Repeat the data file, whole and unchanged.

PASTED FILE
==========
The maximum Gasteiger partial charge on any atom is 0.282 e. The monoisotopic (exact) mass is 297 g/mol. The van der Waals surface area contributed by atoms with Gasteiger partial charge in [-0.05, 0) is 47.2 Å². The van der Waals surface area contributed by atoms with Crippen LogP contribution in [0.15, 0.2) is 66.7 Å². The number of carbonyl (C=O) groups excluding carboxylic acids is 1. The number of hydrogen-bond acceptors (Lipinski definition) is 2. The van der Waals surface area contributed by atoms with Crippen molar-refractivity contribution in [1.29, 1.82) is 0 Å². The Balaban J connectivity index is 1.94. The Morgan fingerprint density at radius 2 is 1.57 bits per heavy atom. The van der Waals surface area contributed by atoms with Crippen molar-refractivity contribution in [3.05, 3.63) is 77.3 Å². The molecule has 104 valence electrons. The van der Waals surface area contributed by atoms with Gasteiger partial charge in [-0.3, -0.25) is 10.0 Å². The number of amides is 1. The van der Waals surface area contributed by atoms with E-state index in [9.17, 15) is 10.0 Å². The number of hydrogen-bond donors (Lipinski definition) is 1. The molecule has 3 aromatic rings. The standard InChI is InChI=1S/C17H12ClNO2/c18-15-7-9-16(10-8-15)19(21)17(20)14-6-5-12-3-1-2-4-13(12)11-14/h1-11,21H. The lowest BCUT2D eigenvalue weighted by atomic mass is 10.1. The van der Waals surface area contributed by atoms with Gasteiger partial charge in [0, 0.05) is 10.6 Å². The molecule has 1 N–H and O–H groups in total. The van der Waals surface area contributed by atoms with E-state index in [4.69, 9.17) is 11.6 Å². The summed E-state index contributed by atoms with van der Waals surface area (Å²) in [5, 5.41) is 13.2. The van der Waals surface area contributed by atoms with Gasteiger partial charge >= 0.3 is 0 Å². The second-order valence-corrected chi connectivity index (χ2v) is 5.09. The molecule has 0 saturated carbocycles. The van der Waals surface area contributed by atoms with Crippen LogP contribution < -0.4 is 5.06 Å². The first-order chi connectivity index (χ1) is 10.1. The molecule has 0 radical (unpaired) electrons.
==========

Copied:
The maximum Gasteiger partial charge on any atom is 0.282 e. The monoisotopic (exact) mass is 297 g/mol. The van der Waals surface area contributed by atoms with Gasteiger partial charge in [-0.05, 0) is 47.2 Å². The van der Waals surface area contributed by atoms with Crippen LogP contribution in [0.15, 0.2) is 66.7 Å². The number of carbonyl (C=O) groups excluding carboxylic acids is 1. The number of hydrogen-bond acceptors (Lipinski definition) is 2. The van der Waals surface area contributed by atoms with Crippen molar-refractivity contribution in [1.29, 1.82) is 0 Å². The Balaban J connectivity index is 1.94. The Morgan fingerprint density at radius 2 is 1.57 bits per heavy atom. The van der Waals surface area contributed by atoms with Crippen molar-refractivity contribution in [3.05, 3.63) is 77.3 Å². The molecule has 104 valence electrons. The van der Waals surface area contributed by atoms with Gasteiger partial charge in [-0.3, -0.25) is 10.0 Å². The number of amides is 1. The van der Waals surface area contributed by atoms with E-state index in [9.17, 15) is 10.0 Å². The number of hydrogen-bond donors (Lipinski definition) is 1. The molecule has 3 aromatic rings. The standard InChI is InChI=1S/C17H12ClNO2/c18-15-7-9-16(10-8-15)19(21)17(20)14-6-5-12-3-1-2-4-13(12)11-14/h1-11,21H. The lowest BCUT2D eigenvalue weighted by atomic mass is 10.1. The van der Waals surface area contributed by atoms with Gasteiger partial charge in [0, 0.05) is 10.6 Å². The molecule has 1 N–H and O–H groups in total. The van der Waals surface area contributed by atoms with E-state index in [4.69, 9.17) is 11.6 Å². The summed E-state index contributed by atoms with van der Waals surface area (Å²) in [5, 5.41) is 13.2. The van der Waals surface area contributed by atoms with Gasteiger partial charge >= 0.3 is 0 Å². The second-order valence-corrected chi connectivity index (χ2v) is 5.09. The molecule has 0 saturated carbocycles. The van der Waals surface area contributed by atoms with Crippen LogP contribution < -0.4 is 5.06 Å². The first-order chi connectivity index (χ1) is 10.1. The molecule has 0 radical (unpaired) electrons.